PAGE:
At the due process hearings, the hearing officer found that the evaluations of Grant and Warren obtained by the District in 1992 were appropriate and, therefore, denied reimbursement to the parents. On appeal the Panel evaluated the equities. With respect to Grant's IEE, the Panel found that the District did rely on the IEE results in reconsidering Grant's IEP, but because of doubts concerning the evaluator's impartiality, the parents' failure to express disagreement with the District's evaluation and their delay in requesting reimbursement, law and equity preponderated in favor of denying reimbursement. With respect to Warren's IEE, the Panel determined that its "apparent value in terms of triggering the District's initial eligibility reevaluation and being incorporated in the final CER-IEP are forfeited based on" the parents' failure to express disagreement with the District's evaluations and their delay in seeking reimbursement.
The District Court rejected the equitable balancing analysis on the ground that a parent has an unqualified right under the IDEA's implementing regulations to reimbursement unless the District's evaluation is found to be appropriate:
A parent has the right to an independent educational evaluation at public expense if the parent disagrees with an evaluation obtained by the public agency. However, the public agency may initiate a hearing . . . to show that its evaluation is appropriate. If the final decision is that the evaluation is appropriate, the parent still has the right to an independent educational evaluation, but not at public expense.
The District Court went on to hold that the hearing officer's findings that the District's evaluations of Grant and Warren were appropriate were unsupported by substantial evidence. It found the primary deficiency in these evaluations to be their failure to uncover the specific areas of Grant's and Warren's learning disabilities. See 34 C.F.R. Section 300.532(b) (1991) (requiring that the public agency use "tests and other evaluation materials . . . tailored to assess specific areas of educational need"); 34 C.F.R Section 300.532(f) (1991) (requiring that a child be "assessed in all areas related to the suspected disability").
The inappropriateness of the District's evaluation is further demonstrated by the fact that it was the parents' evaluator who identified the boys' specific problem areas: In Grant's case, punctuation, spelling and writing comprehension, and in Warren's, dyslexia. We find no clear error in the District Court's findings and agree that plaintiffs are entitled to be reimbursed for the 1993 IEEs.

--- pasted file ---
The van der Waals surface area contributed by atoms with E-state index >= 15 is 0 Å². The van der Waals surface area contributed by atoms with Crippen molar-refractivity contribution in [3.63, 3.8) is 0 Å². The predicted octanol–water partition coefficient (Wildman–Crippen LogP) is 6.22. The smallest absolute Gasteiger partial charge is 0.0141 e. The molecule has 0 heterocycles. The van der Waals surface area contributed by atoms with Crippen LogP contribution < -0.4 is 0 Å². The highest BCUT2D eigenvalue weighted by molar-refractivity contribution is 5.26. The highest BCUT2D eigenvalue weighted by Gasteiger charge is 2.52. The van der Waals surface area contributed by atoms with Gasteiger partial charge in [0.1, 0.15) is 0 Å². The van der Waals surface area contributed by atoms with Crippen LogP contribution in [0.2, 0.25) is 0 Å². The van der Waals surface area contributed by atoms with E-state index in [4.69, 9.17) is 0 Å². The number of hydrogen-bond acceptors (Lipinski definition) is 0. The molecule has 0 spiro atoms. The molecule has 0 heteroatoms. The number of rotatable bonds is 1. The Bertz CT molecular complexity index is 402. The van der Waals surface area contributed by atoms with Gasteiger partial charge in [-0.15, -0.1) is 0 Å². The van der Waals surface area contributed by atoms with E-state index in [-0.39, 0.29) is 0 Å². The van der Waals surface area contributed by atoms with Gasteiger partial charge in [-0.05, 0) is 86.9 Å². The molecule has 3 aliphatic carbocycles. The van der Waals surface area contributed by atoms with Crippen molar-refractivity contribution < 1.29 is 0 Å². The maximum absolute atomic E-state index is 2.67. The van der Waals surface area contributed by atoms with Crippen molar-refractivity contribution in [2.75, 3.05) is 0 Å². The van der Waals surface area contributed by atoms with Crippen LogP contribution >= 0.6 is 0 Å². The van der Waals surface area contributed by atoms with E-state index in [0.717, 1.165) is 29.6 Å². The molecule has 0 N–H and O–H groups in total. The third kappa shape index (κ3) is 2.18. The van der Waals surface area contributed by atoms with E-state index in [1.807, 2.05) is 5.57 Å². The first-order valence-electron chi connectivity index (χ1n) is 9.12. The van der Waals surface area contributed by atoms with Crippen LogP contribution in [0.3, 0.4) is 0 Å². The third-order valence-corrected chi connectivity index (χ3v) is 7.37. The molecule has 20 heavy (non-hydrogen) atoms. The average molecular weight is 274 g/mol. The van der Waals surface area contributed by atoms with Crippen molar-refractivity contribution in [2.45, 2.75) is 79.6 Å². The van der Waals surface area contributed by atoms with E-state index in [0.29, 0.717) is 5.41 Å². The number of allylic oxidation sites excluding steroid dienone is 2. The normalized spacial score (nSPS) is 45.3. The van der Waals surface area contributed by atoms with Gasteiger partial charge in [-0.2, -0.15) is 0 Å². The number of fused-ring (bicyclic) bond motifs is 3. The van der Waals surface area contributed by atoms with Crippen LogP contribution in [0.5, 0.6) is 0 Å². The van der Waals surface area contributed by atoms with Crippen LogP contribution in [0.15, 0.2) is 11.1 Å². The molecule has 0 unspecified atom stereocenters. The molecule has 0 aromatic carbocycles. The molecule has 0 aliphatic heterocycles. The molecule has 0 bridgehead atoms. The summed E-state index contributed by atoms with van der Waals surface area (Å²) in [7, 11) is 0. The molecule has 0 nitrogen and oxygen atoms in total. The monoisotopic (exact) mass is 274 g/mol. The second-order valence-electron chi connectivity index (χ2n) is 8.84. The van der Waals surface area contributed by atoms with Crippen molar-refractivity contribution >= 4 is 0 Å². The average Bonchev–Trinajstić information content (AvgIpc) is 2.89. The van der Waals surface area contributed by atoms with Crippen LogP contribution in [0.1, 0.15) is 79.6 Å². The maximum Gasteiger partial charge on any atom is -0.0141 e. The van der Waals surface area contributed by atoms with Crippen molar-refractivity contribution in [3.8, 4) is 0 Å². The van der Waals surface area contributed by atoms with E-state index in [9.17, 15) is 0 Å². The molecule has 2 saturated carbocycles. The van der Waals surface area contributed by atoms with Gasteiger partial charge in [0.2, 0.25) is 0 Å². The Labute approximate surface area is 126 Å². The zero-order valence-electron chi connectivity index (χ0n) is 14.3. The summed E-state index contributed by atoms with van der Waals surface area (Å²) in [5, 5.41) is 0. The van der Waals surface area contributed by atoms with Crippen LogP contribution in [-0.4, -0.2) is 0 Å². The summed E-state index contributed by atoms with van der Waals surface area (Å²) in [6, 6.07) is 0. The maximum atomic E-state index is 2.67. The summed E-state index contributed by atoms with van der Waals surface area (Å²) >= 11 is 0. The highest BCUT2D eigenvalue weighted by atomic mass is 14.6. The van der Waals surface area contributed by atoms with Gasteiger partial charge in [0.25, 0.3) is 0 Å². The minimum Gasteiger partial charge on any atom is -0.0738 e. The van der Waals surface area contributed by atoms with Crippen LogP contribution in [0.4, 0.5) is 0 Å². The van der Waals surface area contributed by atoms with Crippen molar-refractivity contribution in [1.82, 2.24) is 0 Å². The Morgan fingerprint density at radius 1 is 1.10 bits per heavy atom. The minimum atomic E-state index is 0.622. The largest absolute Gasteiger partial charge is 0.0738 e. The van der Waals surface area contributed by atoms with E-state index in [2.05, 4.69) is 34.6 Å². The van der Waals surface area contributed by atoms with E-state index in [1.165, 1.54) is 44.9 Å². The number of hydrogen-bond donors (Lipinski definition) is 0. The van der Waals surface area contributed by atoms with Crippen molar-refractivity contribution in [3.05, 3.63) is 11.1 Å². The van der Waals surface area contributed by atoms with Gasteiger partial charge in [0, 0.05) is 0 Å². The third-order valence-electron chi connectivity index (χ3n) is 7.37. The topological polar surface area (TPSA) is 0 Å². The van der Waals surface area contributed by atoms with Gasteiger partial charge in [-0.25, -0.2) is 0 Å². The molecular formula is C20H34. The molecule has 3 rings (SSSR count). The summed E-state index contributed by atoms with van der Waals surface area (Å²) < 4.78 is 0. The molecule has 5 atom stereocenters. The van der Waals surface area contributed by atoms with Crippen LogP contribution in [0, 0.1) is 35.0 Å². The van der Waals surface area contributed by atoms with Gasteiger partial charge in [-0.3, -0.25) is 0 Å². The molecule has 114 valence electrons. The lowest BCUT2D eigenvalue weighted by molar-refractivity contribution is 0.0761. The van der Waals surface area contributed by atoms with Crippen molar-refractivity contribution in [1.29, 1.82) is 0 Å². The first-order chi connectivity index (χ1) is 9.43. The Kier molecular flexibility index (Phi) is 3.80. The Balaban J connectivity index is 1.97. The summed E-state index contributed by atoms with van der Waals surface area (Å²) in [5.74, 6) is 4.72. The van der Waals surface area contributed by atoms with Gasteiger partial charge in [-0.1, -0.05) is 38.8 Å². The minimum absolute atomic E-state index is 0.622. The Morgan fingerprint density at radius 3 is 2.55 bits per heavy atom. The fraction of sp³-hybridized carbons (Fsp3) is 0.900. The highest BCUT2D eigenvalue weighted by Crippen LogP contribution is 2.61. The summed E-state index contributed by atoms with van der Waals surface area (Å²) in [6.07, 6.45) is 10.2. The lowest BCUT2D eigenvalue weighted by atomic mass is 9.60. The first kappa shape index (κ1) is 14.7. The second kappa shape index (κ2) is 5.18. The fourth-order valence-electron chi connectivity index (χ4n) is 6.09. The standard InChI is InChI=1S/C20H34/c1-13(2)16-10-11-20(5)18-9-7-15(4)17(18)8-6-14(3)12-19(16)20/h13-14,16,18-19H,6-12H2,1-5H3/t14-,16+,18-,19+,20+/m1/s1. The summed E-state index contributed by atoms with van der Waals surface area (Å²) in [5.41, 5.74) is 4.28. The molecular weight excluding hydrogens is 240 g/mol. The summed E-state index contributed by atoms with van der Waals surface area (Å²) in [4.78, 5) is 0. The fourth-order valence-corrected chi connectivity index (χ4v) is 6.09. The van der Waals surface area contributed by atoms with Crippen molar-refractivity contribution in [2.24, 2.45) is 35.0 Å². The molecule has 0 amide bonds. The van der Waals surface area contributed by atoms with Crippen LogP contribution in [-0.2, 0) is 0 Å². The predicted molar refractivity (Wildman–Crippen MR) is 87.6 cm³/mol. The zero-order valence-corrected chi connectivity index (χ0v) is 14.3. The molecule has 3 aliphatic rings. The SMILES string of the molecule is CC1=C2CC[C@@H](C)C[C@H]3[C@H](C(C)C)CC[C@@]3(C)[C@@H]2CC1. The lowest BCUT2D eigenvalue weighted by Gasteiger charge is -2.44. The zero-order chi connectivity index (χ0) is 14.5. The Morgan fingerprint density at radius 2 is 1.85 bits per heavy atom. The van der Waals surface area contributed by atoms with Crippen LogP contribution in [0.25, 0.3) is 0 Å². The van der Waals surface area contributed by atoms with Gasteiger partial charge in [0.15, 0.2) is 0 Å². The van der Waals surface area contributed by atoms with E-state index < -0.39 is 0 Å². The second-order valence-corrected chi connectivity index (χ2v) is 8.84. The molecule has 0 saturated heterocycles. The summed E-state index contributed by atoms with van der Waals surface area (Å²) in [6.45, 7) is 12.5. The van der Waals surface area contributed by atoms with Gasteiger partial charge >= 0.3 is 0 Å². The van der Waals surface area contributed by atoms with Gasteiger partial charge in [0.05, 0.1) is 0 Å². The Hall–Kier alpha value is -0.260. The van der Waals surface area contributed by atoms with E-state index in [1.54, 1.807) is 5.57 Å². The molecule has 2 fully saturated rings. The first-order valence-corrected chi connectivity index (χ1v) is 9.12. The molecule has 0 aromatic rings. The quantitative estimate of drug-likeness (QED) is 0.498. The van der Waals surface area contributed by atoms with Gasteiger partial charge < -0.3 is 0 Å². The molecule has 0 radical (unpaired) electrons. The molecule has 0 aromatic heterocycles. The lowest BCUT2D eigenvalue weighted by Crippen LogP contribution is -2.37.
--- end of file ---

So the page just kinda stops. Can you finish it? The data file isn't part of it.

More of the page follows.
We AFFIRM the judgment of the District Court in all respects except for its denial of reimbursement for tuition for both Grant and Warren commencing with the second semester of the 1995-96 school year, and REMAND for entry of a revised judgment.
1. The IDEA was amended in 1997, resulting in a renumbering of its sections. See Individuals with Disabilities Education Act Amendments of 1997, Pub. L. No. 105-117, 111 Stat. 37 (hereinafter 1997 Amendments). We discuss the effect of the 1997 Amendments below.
2. We have considered and deny the District's motion to file a supplemental appendix.
3. As noted above, Congress amended the IDEA in 1997 by providing that "the cost of reimbursement . . . may be reduced or denied -- upon a judicial finding of unreasonableness with respect to actions taken by the parents." 20 U.S.C.A. Section 1412(a)(10)(C)(iii)(III) (West Supp. 1999). The District Court held that the amendment did not apply because all of the events in this case occurred prior to the effective date of the amendment, June 4, 1997, and neither party has challenged that ruling. We agree. The court's ruling was consistent with the position taken by all other courts of appeals that have addressed the issue. See Peter v. Wedl, 155 F.3d 992, 998-99 (8th Cir. 1998); Muller v. Committee on Special Educ., 145 F.3d 95, 97 n.1 (2d Cir. 1998); Sellers v. School Bd., 141 F.3d 524, 526 n.2 (4th Cir.), cert. denied, 119 S. Ct. 168 (1998); Tucker v. Calloway County Bd. of Educ., 136 F.3d 495, 501 (6th Cir. 1998); Fowler v. Unified Sch. Dist. No. 259, 128 F.3d 1431, 1436 (10th Cir. 1997); Heather S. v. Wisconsin, 125 F.3d 1045, 1047 n.1 (7th Cir. 1997); Cypress-Fairbanks Indep. Sch. Dist. v. Michael F., 118 F.3d 245, 247 n.1 (5th Cir. 1997).
4. Although the parents obtained additional IEEs in other years, IDEA regulations permit only one IEE per child at public expense. See 34 C.F.R. Section 300.503(b) (1993); Illinois State Bd. of Educ., 41 F.3d at 1169. The district court interpreted the parents' request as a request for reimbursement of the 1993 IEEs and the parents do not take issue with that interpretation on appeal.